Strokes are most common in old age, but new research suggests that lifestyle is putting young people increasingly at risk for stroke too.
In a study of two U.S. states, researchers found the rate of strokes among adults younger than 55 nearly doubled between 1993 and 2005.
Among whites ages 20 to 54, the rate rose from 26 strokes for every 100,000 people, to 48 per 100,000. And among African Americans, it climbed from 83 to 128 per 100,000.
The researchers said they could only speculate on possible explanations. One might be that doctors are detecting strokes in young people more often - both as a result of better brain-imaging technology and of being more vigilant for stroke in the young.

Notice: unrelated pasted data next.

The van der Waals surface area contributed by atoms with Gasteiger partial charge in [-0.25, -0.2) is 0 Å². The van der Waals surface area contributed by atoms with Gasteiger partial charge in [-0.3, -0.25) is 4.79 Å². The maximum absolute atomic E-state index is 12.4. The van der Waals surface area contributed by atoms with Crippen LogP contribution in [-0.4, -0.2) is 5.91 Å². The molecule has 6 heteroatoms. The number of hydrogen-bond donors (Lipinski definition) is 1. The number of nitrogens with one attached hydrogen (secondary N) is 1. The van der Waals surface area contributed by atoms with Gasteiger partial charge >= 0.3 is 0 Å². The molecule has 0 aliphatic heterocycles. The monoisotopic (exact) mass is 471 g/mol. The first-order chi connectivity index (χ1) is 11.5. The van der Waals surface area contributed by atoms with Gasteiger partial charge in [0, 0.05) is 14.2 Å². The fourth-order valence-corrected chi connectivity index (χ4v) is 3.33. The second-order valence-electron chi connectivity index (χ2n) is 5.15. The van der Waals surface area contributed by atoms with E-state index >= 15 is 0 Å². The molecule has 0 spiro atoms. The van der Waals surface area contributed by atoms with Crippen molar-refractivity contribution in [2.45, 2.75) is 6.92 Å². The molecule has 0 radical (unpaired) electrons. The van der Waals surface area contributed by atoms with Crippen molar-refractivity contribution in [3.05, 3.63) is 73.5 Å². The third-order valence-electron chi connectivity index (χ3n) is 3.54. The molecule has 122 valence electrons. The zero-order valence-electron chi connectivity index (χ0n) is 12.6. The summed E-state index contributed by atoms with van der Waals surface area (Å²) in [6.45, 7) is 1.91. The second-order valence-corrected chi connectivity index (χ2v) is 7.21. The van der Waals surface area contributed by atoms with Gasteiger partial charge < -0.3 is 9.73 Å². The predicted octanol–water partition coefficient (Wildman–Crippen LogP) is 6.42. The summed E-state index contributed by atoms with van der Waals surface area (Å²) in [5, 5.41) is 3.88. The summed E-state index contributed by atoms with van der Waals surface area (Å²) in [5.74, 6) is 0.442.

"But I really don't think that's the major reason," said lead researcher Dr. Brett M. Kissela, of the University of Cincinnati College of Medicine. "We're definitely seeing a higher incidence of risk factors for stroke now."
Those risk factors include obesity, diabetes and high blood pressure. "And if you're developing them at the age of 20," Kissela said, "then you may have a stroke at a younger age, too."
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